Eating a vegetarian diet can vastly improve the health of some people. Most people can at least benefit from including more vegetarian foods in their diets. Consuming a vegetarian diet is not as complicated as it may seem initially; there are plenty of healthy, easy meals available that do not involve meat. Protein-rich foods such as beans, whole grains and nuts can provide similar textures to meat and also the bulk of calories, while vegetables and fruits contain many key vitamins and minerals.
There are a wide variety of breakfast options for vegetarians. Fig and flax oatmeal is one option. It consists of rolled oats, dried figs, flaxseed, skim or soy milk, water and honey. Another healthy option for breakfast is an herbed cheese and tomato bagel. This meal uses a low-fat cottage cheese, chopped chives, chopped parsley, chopped basil, a small, toasted whole-grain bagel and two thick tomato slices.
Lunch options for vegetarians vary from hearty soups and salads to sandwiches and burritos. One includes bean tacos with lettuce, tomato and applesauce with cinnamon for dessert. Another option is tofu and spinach spread on whole-wheat toast or crackers, with a side of potato salad and an apple. Yet another choice would be vegan chili with cornbread and homemade coleslaw with crushed pineapple.
Dinners and lunches can easily be exchanged in a vegetarian diet. Examples of vegetarian dinners from the book, "The Dietitians Guide to Vegetarian Diets" by Reed Mangels include vegetable fajitas with zucchini, carrots, peppers and onions in soft corn tortillas, with a side of black beans, a tossed salad and a fresh fruit cocktail. Another choice would be pasta primavera with broccoli, carrots and pea pods, steamed kale and French bread. Fresh dates with walnuts can be eaten for dessert.
There are a plethora of snacks that are both vegetarian and are healthier than their meat counterparts. Easy veggie snacks include carrots dipped in hummus or an apple with peanut or almond butter. Frankie Avalon Wolfe, in the book, "The Complete Idiot's Guide to Being Vegetarian," also lists smoothies, raw nuts, seeds and dried fruit as options. Leftovers from breakfast, lunch or dinner can also work as good snacks.
Planning and shopping for a week's worth of vegetarian meals is not that much different than planning non-vegetarian menus. You need to ensure that calorie and nutrition needs are met, which is easier to do when you plan in advance. Taking a little extra time before your week starts to plan menus and create a grocery list saves time during the week because you won't have to make any last minute decisions. Grocery shopping with list in hand will prevent unhealthy impulse purchases and can save money.
Make a simple calendar with meals listed for each day and use it to create a grocery list. Real Simple recommends creating meals based on fresh, in-season produce. The cost is less and fresh produce is healthier. Consider whether or not you will be dining out during the week or taking lunches to work. Plan meals based on the type of vegetarian diet you want to follow. Vegans do not eat meat, dairy or eggs. Lacto-vegetarians include dairy products in their diet, while lacto-ovo vegetarians also eat eggs. Create your grocery list with a subheading for each step on the vegetarian food pyramid to ensure you are getting enough of the nutrients you need.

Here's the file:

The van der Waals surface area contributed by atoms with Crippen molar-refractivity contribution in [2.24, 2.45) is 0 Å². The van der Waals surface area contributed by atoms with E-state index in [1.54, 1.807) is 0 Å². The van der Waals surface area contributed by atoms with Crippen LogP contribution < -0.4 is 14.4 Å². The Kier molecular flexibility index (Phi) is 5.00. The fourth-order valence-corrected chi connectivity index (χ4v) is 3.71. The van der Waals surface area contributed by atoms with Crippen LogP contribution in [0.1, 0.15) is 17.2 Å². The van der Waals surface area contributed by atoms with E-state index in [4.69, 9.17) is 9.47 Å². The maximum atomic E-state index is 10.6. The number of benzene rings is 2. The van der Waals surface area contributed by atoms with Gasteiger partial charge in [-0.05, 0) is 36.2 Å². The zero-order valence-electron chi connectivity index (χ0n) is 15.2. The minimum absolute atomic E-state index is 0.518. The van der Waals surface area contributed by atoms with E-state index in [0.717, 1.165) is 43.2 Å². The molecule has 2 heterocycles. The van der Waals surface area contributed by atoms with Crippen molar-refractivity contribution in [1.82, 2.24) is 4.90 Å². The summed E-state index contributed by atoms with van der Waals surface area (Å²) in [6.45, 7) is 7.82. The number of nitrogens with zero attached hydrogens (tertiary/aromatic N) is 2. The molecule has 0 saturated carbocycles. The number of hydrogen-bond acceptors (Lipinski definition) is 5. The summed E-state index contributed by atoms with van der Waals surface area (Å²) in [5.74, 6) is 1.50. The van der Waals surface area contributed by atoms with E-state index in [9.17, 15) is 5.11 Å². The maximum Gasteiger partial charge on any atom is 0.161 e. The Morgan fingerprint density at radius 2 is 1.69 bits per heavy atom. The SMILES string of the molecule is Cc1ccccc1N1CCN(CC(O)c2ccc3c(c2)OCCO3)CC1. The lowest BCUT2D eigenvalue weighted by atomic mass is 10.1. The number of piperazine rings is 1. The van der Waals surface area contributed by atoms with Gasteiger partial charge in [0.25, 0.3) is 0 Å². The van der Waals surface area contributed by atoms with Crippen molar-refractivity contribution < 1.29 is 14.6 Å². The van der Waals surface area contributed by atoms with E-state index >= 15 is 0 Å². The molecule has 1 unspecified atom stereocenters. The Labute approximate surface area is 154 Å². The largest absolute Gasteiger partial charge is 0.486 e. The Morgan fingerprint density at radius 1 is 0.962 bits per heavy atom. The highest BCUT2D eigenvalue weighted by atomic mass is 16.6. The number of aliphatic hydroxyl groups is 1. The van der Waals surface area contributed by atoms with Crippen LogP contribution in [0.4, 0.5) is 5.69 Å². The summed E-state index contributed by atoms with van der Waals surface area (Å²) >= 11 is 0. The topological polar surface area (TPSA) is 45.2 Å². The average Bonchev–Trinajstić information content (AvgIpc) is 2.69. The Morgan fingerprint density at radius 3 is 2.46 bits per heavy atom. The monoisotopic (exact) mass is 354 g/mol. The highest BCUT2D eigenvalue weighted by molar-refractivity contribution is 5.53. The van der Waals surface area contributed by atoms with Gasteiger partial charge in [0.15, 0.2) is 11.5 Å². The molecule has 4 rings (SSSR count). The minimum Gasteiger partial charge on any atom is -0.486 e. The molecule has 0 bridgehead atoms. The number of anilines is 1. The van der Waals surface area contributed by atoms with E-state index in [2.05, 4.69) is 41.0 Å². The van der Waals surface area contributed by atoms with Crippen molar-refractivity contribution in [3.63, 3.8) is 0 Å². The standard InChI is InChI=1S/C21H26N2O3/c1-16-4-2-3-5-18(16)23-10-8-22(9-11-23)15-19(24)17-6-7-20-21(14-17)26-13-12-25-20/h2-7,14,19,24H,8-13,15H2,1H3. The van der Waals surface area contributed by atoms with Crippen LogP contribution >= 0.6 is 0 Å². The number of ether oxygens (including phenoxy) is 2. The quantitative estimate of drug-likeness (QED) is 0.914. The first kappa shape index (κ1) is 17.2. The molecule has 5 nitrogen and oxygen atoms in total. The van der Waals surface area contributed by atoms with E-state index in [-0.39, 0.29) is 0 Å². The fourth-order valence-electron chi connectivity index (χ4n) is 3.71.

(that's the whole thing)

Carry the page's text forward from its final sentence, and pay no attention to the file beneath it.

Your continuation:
A vegetarian food pyramid produced by the American Dietetic Association recommends six servings of grain and five servings of legumes, nuts or other plant-based proteins per day. Four servings of vegetable, two servings of fruits and two servings of fat round out the daily dietary recommendations. It's important to carefully monitor your diet to ensure you're getting enough calcium, iodine, iron, omega-3 fatty acids, protein, vitamins and minerals. Vegans in particular may want to consider supplements for omega-3 fatty acids, vitamin B12 and vitamin D, which may be difficult to get in adequate amounts from plant foods.
Make sure to consume a diet that includes a wide variety of foods which is the best way for vegetarians to meet nutritional needs. Don't plan on eating the same breakfast every day. Try oatmeal with berries and soy milk one day, and a tofu scramble with vegetables the next. Sandwiches made with whole grain bread, salads and vegetarian soups are easy lunches and provide a good mix of different ingredients. Whole grain pasta dishes, meatless chili and steamed vegetables are good for dinner. Don't forget to factor in snacks. Hummus is a good high-protein snack with raw vegetables and pita chips. Varying your menus will keep meals interesting.
A lacto-ovo vegetarian diet that is also low in fat may lower blood pressure, help prevent heart disease and lower your risk of developing diabetes and certain cancers. Most vegetarian diets contain less fat and cholesterol than non-vegetarian eating plans.